Polycystic ovary syndrome, or PCOS, is a hormonal condition that women can get during their childbearing years. It can affect your ability to have a child (your doctor will call it your fertility). It can also:
- Stop your periods or make them hard to predict
- Cause acne and unwanted body and facial hair
- Raise your risk of other health problems, including diabetes and high blood pressure
- You can get treatments for the symptoms. And you could be able to get pregnant, although you may need to take medicines to improve your fertility.
Some women with PCOS have cysts on their ovaries. That’s why it’s called “polycystic.” But the name is misleading because many women with PCOS don’t have cysts.
What Do Hormones Have to Do With PCOS?
When you have PCOS, your reproductive hormones are out of balance. This can lead to problems with your ovaries, such as not having your period on time or not getting it.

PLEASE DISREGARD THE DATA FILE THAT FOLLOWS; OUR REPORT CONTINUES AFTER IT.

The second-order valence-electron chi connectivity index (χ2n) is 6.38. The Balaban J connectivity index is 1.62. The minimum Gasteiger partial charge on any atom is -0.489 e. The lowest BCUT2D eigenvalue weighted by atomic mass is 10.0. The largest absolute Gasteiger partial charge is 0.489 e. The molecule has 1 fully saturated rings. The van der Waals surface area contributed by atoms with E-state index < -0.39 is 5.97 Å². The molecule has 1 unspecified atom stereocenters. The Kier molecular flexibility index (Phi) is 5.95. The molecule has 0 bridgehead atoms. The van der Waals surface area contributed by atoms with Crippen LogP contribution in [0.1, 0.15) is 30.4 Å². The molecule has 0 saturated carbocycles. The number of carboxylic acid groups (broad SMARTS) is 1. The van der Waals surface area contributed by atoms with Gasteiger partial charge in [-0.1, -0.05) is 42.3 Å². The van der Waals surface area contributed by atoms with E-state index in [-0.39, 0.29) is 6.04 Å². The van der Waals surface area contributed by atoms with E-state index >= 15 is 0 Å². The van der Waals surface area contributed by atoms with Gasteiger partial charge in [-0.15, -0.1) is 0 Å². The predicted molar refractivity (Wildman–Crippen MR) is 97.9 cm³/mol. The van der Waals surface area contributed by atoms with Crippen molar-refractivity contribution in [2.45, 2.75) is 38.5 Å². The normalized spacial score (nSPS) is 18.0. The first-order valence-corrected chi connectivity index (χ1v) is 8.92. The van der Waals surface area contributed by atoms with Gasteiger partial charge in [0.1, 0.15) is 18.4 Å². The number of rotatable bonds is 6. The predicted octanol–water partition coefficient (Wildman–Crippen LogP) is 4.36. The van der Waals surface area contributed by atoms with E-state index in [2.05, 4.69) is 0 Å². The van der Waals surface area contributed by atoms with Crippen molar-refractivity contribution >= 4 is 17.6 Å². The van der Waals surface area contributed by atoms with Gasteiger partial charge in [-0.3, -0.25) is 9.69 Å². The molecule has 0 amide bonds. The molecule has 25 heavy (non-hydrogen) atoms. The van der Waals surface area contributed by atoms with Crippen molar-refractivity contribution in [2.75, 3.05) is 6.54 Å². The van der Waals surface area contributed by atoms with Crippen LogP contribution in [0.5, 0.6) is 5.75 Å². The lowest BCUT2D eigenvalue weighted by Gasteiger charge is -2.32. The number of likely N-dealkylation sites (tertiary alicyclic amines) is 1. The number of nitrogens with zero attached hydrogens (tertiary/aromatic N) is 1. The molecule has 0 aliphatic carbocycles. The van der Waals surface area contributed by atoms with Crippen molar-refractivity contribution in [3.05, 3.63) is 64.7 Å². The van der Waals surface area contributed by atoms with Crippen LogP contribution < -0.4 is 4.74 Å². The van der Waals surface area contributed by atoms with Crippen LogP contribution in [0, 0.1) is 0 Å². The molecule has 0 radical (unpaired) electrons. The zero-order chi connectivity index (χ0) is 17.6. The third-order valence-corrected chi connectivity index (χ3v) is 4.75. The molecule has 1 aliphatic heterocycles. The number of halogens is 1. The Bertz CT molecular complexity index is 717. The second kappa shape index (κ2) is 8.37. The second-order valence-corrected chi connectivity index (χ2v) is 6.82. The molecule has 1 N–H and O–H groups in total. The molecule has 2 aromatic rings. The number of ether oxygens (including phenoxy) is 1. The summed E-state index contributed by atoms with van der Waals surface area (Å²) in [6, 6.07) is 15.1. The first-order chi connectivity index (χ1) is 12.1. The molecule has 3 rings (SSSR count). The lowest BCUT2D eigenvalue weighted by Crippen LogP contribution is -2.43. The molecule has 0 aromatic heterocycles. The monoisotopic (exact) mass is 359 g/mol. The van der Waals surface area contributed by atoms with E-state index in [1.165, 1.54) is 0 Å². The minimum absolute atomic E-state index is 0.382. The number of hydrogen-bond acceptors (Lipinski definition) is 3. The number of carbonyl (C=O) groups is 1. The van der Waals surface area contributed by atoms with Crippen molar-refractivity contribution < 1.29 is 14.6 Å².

Your body makes hormones to make different things happen. Some affect your menstrual cycle and are tied to your ability to have a baby. The hormones that play a role in PCOS include:
- Androgens. They’re often called male hormones, but women have them, too. Women with PCOS tend to have higher levels.
- Insulin. This hormone manages your blood sugar. If you have PCOS, your body might not react to insulin the way it should.
- Progesterone. With PCOS, your body may not have enough of this hormone. You might miss your periods for a long time or have trouble predicting when they’ll come.
What Are the Symptoms of PCOS?
The most common PCOS symptoms are missed, irregular, infrequent, or prolonged periods. Excess androgens can cause hair loss, hair in places you don’t want it (like on your face), and acne. Other symptoms include:
- Darkened skin or excess skin (skin tags) on the neck or in the armpits
- Mood changes
- Pelvic pain
- Weight gain around your middle